You carried the full weight of the suffering
of a broken world when you hung upon
the cross, and you carry it still.

When the cacophony of universal distress
unsettles us, remind us that we are but small
and finite creatures, never designed to carry
the vast abstractions of great burdens,
for our arms are too short and our strength
is too small. Justice and mercy, healing and
redemption, are your great labors.

And yes, it is your good pleasure to accomplish
such works through your people,
but you have never asked any one of us
to undertake more than your grace
will enable us to fulfill.

Guard us then from shutting down our empathy
or walling off our hearts because of the glut of
unactionable misery that floods our awareness.
You have many children in many places
around this globe. Move each of our hearts
to compassionately respond to those needs
that intersect our actual lives, that in all places
your body might be actively addressing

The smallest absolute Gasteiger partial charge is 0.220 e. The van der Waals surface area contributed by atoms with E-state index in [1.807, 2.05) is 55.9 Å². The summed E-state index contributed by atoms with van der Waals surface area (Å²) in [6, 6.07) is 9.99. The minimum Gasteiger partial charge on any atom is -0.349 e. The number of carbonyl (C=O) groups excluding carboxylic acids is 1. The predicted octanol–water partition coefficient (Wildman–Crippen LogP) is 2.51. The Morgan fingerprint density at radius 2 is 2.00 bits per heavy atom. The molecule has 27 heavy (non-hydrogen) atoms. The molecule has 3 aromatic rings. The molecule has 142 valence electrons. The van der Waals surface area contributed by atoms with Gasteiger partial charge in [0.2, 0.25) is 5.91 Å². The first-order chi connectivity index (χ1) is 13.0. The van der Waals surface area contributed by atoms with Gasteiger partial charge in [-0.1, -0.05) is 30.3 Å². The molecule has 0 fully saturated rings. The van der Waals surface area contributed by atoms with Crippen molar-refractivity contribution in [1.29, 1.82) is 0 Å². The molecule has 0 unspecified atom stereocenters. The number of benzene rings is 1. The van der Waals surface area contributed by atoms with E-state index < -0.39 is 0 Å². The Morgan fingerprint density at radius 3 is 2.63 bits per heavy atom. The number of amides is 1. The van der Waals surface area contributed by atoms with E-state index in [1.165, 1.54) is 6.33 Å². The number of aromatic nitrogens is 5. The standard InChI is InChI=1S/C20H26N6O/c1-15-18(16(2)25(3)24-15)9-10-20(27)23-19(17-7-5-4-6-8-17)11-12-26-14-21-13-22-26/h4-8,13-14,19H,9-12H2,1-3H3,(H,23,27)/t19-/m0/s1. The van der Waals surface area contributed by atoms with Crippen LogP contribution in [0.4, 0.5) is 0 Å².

the pain and brokenness of this world,
each of us liberated and empowered by
your Spirit to fulfill the small part
of your redemptive work assigned to us.

Give us discernment
in the face of troubling news reports.
Give us discernment
to know when to pray,
when to speak out,
when to act,
and when to simply
shut off our screens
and our devices,
and to sit quietly
in your presence,

casting the burdens of this world
upon the strong shoulders
of the one who
is able to bear them up.


The Perfect Napping Spot

We’re not even out of Monday yet, and I already feel like I need a nap. Actually, I think what I need is a day of recovery between regular days to recuperate from the previous day and prepare for the next.

This picture looks like my idea of a perfect place to take a nap. Or read a book. Or most likely fall asleep while trying to read a book. Or just lie there and think about nothing and be still.

But in the mean time, at least there’s coffee. I truly believe that coffee exists for when naps aren’t an option. Or when one nap is just not enough.

Here’s to naps and coffee. And that bed, wherever it is.

Life Goals (But Not Really)

Even though I’m tempted to try something like this, I wouldn’t. First of all, I’d get caught way before 25 years had gone by. Second, I’m not smart enough to think of something like that. Third, I’d probably feel bad about taking people’s money under false pretenses and give it all back. To sum it all up, I’d make a horrible criminal.

But it’s still funny to read about.